Marketing the Corvette: What GM doesn’t get.
By Peter M. De Lorenzo
(Posted 1/22, 5:30 p.m.) Detroit. Now that the smoke has cleared (somewhat) from the frenzy of the Detroit Auto Show – and the big bang debut of the new Corvette – it’s time to take a hard look at Corvette from a brand image and marketing point of view.
As I’ve said repeatedly in this column, there are only two cars (and car names) in modern American automotive history that qualify as true icons in this business, the Chevrolet Corvette and the Ford Mustang. Around for 60 and 50 years, respectively, the Corvette and the Mustang transcend all others because of their evocative imagery and indisputable status as America’s two brightest automotive lights. The true test? Even non-car people know what a Mustang and a Corvette are. Even more, they can conjure these two cars in their own historical image banks and can instantly remember an experience when they saw one for the first time or rode in one in their formative years.
But dealing with that kind of iconic status isn’t easy for Ford and GM. Half the battle revolves around knowing what you have and understanding its place in the automotive universe. That might sound simple but believe me it isn’t. Executives with – ahem – varying degrees of competence who have been given the marketing reins for these cars have come and gone over the years, and battles have ensued and mistakes have been made, but the ball more or less has kept moving forward for these two icons despite the occasional egregious missteps. It can't be overstated that it has taken tremendous effort by the True Believers involved in order to maintain the focused consistency that these nameplates deserve.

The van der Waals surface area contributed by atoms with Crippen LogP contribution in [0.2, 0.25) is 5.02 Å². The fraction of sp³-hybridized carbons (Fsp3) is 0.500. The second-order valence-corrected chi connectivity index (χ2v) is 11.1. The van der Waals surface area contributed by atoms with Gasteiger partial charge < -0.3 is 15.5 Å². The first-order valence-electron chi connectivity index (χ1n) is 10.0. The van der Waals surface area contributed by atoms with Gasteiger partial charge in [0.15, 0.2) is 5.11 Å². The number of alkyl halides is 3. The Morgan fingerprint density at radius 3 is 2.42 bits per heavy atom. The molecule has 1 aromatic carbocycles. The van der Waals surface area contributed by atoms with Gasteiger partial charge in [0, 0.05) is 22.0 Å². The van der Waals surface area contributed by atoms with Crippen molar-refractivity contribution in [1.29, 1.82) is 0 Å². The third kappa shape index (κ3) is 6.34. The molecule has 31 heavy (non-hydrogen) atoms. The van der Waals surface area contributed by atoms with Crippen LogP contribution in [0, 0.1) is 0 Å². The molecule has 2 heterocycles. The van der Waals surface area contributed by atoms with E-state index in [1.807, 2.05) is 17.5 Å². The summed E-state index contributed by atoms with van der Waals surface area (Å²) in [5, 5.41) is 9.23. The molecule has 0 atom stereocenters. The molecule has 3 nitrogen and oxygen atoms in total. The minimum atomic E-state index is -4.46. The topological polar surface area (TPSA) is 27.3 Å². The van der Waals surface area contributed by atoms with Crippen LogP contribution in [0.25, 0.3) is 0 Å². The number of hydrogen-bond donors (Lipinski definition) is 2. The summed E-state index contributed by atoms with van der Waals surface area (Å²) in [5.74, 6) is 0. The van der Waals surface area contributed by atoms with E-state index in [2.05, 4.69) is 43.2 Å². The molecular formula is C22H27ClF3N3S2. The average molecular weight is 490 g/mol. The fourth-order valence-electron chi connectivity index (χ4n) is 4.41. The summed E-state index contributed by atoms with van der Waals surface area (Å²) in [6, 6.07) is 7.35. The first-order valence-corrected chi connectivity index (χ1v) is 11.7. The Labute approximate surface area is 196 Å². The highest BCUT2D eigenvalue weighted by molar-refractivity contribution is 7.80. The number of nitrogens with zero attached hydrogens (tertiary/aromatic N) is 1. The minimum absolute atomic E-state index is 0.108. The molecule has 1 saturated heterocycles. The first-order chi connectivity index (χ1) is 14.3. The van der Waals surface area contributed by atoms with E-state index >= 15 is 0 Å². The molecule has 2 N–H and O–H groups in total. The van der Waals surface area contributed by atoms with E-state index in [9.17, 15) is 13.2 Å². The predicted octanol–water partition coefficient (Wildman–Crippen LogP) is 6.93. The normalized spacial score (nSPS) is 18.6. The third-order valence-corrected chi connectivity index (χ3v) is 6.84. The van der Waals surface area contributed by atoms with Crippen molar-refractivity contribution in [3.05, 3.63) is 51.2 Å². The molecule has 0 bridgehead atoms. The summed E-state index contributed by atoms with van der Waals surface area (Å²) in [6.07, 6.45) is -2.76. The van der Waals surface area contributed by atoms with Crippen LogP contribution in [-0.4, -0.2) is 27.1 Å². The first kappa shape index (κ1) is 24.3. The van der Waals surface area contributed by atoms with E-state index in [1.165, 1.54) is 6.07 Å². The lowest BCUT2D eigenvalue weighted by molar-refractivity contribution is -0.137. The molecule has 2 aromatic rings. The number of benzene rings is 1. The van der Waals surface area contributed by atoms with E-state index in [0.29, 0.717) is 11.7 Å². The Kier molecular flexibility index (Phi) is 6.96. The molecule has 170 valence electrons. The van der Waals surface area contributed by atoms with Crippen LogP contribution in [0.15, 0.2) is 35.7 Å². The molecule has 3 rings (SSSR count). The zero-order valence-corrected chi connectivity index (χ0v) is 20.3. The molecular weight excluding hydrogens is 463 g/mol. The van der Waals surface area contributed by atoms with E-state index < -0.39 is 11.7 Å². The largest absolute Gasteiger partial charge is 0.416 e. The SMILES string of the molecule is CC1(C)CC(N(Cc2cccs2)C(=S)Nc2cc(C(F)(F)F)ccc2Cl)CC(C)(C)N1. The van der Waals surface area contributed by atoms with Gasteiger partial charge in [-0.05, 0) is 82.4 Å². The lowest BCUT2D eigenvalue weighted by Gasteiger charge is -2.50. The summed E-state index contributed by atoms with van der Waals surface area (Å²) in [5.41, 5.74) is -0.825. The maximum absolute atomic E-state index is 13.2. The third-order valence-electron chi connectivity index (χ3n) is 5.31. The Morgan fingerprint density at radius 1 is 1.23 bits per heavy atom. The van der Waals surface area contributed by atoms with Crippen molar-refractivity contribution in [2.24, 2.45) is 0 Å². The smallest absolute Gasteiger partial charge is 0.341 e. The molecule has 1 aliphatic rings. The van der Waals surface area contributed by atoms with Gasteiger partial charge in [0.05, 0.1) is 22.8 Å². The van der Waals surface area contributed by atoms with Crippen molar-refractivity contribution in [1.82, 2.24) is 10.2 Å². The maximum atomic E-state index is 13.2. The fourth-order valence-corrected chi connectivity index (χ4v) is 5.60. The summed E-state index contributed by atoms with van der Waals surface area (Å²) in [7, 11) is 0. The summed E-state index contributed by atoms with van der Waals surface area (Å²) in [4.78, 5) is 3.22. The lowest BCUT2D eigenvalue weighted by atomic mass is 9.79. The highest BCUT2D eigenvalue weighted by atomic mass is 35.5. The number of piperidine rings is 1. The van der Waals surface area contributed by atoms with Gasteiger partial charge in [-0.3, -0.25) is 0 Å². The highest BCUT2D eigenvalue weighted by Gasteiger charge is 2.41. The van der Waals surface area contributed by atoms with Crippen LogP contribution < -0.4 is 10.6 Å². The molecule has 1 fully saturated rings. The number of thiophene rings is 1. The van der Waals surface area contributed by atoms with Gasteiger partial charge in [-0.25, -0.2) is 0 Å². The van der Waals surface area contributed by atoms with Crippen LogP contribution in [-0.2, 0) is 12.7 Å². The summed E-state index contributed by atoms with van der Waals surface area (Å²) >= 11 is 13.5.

In Ford’s case, the F-150 may be The Franchise, but the Mustang is the heart and soul of the company. And I can assure you that as much time is spent on not screwing it up or sending it down the wrong path as there is time spent on marketing the car. Or thinking about the next Mustang that’s in the works.